Given the high levels of illiteracy and the lack of awareness in our country, it is important that the rural poor are made aware of their rights under the programme and also taught how to articulate them and to assert themselves in support of their rights. I am, therefore, happy that the National Legal Services Authority, the State and District level legal services authorities and the High Court Legal Services Committees have decided to work in this direction. The rural poor need to be educated that the programme is not simply supply driven but it grants to them the right to ask, to seek and get guaranteed employment of 100 days. Apart from educating the potential beneficiaries on the broad aspects of the programme, they must also be made aware of the many procedural aspects so that they can’t be exploited or taken advantage of by officials or by contractors. They need to be told, for example, that the cost of the job card that is provided to them and the photograph on it, is covered under the programme. They need to be informed that they must not part with their job cards. They need to be made aware that ten of them can get together and demand employment and that they are entitled to receive their wages within 15 days. They must know that they should have a date of receipt of their application for work so that they can claim unemployment allowance if no work is given to them within 15 days. I have quoted only a few examples. I am sure that there would be many more points on which awareness and education will lead to the empowerment of the rural poor as far as employment is concerned and it will benefit them as intended under the programme. The legal fraternity therefore can play a very important role in proper and effective implementation in this path breaking legislation.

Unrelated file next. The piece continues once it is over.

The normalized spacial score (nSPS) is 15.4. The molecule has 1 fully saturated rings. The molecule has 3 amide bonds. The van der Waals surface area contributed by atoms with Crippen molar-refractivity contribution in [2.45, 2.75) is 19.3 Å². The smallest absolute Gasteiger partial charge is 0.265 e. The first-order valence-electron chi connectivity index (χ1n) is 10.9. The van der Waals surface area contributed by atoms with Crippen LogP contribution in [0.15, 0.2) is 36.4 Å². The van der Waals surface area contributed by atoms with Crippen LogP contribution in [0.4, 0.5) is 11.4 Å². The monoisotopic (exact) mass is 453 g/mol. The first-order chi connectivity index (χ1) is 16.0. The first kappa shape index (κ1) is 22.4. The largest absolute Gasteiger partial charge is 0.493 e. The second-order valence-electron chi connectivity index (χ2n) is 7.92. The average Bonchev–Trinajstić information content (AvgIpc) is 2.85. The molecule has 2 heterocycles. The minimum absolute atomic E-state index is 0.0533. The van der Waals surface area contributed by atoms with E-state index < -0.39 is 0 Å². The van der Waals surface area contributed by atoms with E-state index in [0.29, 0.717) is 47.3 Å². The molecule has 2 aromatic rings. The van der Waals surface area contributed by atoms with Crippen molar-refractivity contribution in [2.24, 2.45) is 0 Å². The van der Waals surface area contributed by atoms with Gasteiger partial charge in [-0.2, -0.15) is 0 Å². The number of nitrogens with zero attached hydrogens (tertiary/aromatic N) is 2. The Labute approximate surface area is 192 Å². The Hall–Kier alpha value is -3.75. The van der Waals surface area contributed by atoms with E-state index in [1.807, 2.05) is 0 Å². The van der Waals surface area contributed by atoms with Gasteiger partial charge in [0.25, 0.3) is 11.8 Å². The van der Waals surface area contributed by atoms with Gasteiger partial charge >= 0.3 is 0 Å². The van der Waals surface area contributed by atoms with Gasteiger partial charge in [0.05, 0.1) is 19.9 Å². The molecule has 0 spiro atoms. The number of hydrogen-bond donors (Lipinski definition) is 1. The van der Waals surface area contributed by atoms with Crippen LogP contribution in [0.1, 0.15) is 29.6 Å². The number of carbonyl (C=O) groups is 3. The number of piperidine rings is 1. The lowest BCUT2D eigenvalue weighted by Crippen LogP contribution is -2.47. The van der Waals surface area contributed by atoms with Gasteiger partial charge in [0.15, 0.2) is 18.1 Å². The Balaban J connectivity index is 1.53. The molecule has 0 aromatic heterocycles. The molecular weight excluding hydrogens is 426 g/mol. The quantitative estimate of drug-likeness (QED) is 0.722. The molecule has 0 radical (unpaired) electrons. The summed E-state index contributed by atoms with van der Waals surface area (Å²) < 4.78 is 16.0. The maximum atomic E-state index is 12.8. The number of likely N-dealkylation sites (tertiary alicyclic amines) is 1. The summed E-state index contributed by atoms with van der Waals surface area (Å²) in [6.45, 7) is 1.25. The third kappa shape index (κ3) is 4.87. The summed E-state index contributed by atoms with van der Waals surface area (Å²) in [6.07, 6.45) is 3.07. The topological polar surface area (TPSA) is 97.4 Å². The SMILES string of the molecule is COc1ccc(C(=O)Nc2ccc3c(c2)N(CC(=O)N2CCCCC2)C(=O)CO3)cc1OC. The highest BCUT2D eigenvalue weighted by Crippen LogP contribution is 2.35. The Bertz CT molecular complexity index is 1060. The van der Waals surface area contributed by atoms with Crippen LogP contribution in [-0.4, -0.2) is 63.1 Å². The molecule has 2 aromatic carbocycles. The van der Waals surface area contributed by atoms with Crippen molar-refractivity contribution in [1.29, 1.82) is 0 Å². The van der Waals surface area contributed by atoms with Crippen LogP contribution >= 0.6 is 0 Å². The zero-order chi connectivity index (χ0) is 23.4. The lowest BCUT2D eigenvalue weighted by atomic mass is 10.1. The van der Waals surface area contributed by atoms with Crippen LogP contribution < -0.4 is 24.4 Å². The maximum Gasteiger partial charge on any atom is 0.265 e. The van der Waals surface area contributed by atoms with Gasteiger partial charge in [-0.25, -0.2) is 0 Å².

The role of the legal fraternity does not have to be limited to educating the rural poor who can benefit from the National Rural Employment Guarantee Programme. You can serve a very useful purpose by also educating the officials who implement the programme. You can even create awareness among the public about the employment guarantee. I would also urge you to suggest the ways in which the legal framework of the scheme can be strengthened or improved to make the programme more effective in providing guaranteed employment as its stated objective.
. In conclusion, I would again like say that the National Rural Employment Guarantee Programme is a part of national prayer, a pious offering to the Father of Our Nation and in fulfillment of our commitment to banish poverty, ignorance and disease from this ancient land of ours. It is, therefore, the solemn duty of all of us to make it successful. I am sure the legal fraternity can and will make a very important contribution for the successful implementation of this revolutionary Programme. With these words I thank you for giving me a patient hearing.”